KBIA is proud to receive a national Edward R. Murrow Award for our website.
The Radio Television Digital News Association announced the recipients of the 2014 national awards on June 11.
In the category for Website, KBIA was selected from 11 regional nominees in the small market radio division.
“This a great honor,” said Assistant News Director Ryan Famuliner. “Given how all news organizations are moving toward focusing on their online offerings, everything we do now is in a digital space, or should be. I think it’s one of the most important categories in the Murrow awards.”
In April, KBIA received three awards on the regional level in the categories for Website, Feature Reporting and Continuing Coverage.
KBIA has won two other national Murrow awards. In 2006, the station received the small market radio award for News Documentary. KBIA also won the small market radio award for Investigative Reporting in 2007.
News Director Janet Saidi said the station’s website is great because of the quality content produced by both professionals and students.
“Our site focuses on engagement with our audience in everything we do,” Saidi said. “I feel like we’re always working to make our station better and we are going to continue to make it better in the future.”
KBIA will be recognized by RTDNA at an awards banquet in New York City on October 6.
Here is KBIA's formal entry in the competition, with links to some of our best work in the digital space in the last year:
KBIA Website entry for 2014 Edward R. Murrow Awards:
KBIA’s main website: http://kbia.org/
The Missouri Drone Project was founded by KBIA content Director Scott Pham. It used drone technology to gather video for stories to be published on kbia.org. At this link you can find the stories that were created as part of the project. The first story linked, however, explains that the project is currently on hiatus: http://kbia.org/term/missouri-drone-journalism-program
KBIA’s weekly talk show “Intersection”: http://intersectkbia.weebly.com/
Como Explained was a weekly hyper-local podcast that explained local news issues and also took on fun topics to engage the digital audience. As an experiment, this was produced solely for the digital space and did not air on KBIA 91.3: http://kbia.org/programs/como-explained
“True/False Conversations” is a series of interviews with directors of documentaries that screen at the world-renown “True False Film Festival” in Columbia. The interviews air and are posted online in the weeks before the festival begins: http://kbia.org/programs/truefalse-conversations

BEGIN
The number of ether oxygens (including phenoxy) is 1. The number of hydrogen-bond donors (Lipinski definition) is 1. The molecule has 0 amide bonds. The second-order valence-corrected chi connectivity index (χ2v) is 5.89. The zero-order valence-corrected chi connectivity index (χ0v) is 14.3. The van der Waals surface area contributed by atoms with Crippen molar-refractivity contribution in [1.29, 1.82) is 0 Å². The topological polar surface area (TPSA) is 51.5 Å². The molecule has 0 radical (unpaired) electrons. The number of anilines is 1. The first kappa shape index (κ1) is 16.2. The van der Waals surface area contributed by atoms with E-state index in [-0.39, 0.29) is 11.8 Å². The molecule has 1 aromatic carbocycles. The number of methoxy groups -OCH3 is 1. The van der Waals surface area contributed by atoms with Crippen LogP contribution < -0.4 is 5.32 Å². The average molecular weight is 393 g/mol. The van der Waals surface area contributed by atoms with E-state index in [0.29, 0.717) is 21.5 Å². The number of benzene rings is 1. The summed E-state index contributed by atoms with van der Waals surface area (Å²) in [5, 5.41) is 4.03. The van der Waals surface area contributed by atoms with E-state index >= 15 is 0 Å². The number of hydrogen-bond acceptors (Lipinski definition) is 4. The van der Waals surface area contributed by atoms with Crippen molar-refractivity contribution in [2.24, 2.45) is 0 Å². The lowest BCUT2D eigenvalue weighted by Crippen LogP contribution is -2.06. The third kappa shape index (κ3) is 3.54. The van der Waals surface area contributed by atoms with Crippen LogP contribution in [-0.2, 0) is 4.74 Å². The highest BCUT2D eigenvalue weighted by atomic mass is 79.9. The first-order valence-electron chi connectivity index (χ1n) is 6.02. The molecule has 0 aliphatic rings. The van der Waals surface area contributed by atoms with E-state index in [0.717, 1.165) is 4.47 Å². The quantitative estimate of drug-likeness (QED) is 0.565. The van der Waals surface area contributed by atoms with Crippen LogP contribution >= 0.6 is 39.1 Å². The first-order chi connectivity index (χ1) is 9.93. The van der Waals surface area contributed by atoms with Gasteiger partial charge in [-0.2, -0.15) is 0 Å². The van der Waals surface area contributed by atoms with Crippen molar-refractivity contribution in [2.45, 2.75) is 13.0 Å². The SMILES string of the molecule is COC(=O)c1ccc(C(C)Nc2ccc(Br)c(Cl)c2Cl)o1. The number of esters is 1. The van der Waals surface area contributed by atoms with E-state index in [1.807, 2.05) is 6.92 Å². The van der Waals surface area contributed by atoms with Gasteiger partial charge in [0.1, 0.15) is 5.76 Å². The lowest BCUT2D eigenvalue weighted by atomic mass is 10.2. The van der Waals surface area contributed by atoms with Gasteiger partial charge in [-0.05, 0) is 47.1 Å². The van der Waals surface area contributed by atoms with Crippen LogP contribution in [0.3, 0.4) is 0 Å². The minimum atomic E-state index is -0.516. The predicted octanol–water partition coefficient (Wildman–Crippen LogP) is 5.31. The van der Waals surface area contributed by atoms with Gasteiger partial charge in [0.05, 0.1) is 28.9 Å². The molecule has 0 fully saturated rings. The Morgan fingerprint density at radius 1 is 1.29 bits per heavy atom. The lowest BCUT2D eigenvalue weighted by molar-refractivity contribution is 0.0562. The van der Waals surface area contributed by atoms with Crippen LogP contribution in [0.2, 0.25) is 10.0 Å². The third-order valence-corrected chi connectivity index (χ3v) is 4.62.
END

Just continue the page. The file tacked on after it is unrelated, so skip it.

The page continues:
This interactive map that allowed Missourians to estimate how much an ACA Health Care Plan may cost compared to other areas in the state: http://kbia.org/post/interactive-obamacare-rates-depend-where-you-live-missouri
“Their Dreams, In their own words:” http://kbia.org/node/42815
“Rural Missouri town now a ghost of a past settlement”: http://kbia.org/post/rural-mo-town-now-ghost-past-settlement
“Military Voices.” StoryCorps came to KBIA to gather stories for its Military Voices series. Because StoryCorps only airs one out of every 100 of its interviews, it allowed KBIA to produce the interviews gathered in our studios to be aired and posted on KBIA.org: http://kbia.org/term/storycorps
Winter Storm Live Blogs. As major winter storms hit Mid-Missouri, KBIA decided to create liveblogs as the weather events were occurring, to update the public with the latest information, images and video of the storm and its aftermath. http://kbia.org/post/live-blog-winter-storm-hits-mid-missouri-0 These posts had some of the highest traffic of any stories on KBIA.org all year, and allowed us to inform the public online when we were not on the air Mid-day. http://kbia.org/post/live-blog-second-winter-storm-hits-columbia
“10 songs you should know going to Roots N Blues N BBQ” http://kbia.org/post/10-songs-you-should-know-going-roots-n-blues-n-bbq
“The Ties that Bind” is a series of short multimedia documentaries telling the stories of people in rural communities in Missouri: http://kbia.org/term/ties-bind